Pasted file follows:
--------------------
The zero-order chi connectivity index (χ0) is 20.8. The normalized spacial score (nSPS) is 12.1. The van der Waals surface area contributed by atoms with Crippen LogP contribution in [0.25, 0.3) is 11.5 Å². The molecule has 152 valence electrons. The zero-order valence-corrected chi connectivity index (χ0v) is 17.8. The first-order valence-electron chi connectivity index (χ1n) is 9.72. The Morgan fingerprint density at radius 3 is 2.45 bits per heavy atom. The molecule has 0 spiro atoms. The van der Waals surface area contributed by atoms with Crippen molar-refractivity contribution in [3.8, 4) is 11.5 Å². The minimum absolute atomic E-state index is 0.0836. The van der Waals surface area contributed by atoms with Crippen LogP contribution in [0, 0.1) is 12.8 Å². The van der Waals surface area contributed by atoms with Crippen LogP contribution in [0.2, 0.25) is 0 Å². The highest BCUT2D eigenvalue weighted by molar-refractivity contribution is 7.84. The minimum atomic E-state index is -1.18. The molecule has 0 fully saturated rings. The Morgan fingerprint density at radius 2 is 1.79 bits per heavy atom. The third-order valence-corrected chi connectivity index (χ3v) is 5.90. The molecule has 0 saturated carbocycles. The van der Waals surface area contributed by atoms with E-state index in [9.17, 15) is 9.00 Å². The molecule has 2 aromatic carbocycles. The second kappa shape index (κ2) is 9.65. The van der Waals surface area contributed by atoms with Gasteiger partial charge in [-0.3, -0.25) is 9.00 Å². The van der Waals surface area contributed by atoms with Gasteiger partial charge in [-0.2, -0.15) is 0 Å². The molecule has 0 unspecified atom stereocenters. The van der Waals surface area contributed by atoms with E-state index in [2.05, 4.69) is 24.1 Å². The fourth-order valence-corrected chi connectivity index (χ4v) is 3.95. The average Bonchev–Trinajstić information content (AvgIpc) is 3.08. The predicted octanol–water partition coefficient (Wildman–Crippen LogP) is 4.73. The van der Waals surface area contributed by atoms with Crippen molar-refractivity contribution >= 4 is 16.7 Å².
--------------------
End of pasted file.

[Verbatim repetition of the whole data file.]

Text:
The zero-order chi connectivity index (χ0) is 20.8. The normalized spacial score (nSPS) is 12.1. The van der Waals surface area contributed by atoms with Crippen LogP contribution in [0.25, 0.3) is 11.5 Å². The molecule has 152 valence electrons. The zero-order valence-corrected chi connectivity index (χ0v) is 17.8. The first-order valence-electron chi connectivity index (χ1n) is 9.72. The Morgan fingerprint density at radius 3 is 2.45 bits per heavy atom. The molecule has 0 spiro atoms. The van der Waals surface area contributed by atoms with Crippen molar-refractivity contribution in [3.8, 4) is 11.5 Å². The minimum absolute atomic E-state index is 0.0836. The van der Waals surface area contributed by atoms with Crippen LogP contribution in [0, 0.1) is 12.8 Å². The van der Waals surface area contributed by atoms with Crippen LogP contribution in [0.2, 0.25) is 0 Å². The highest BCUT2D eigenvalue weighted by molar-refractivity contribution is 7.84. The minimum atomic E-state index is -1.18. The molecule has 0 fully saturated rings. The Morgan fingerprint density at radius 2 is 1.79 bits per heavy atom. The third-order valence-corrected chi connectivity index (χ3v) is 5.90. The molecule has 0 saturated carbocycles. The van der Waals surface area contributed by atoms with E-state index in [9.17, 15) is 9.00 Å². The molecule has 2 aromatic carbocycles. The second kappa shape index (κ2) is 9.65. The van der Waals surface area contributed by atoms with Gasteiger partial charge in [-0.3, -0.25) is 9.00 Å². The van der Waals surface area contributed by atoms with Gasteiger partial charge in [-0.2, -0.15) is 0 Å². The molecule has 0 unspecified atom stereocenters. The van der Waals surface area contributed by atoms with E-state index in [2.05, 4.69) is 24.1 Å². The fourth-order valence-corrected chi connectivity index (χ4v) is 3.95. The average Bonchev–Trinajstić information content (AvgIpc) is 3.08. The predicted octanol–water partition coefficient (Wildman–Crippen LogP) is 4.73. The van der Waals surface area contributed by atoms with Crippen molar-refractivity contribution >= 4 is 16.7 Å².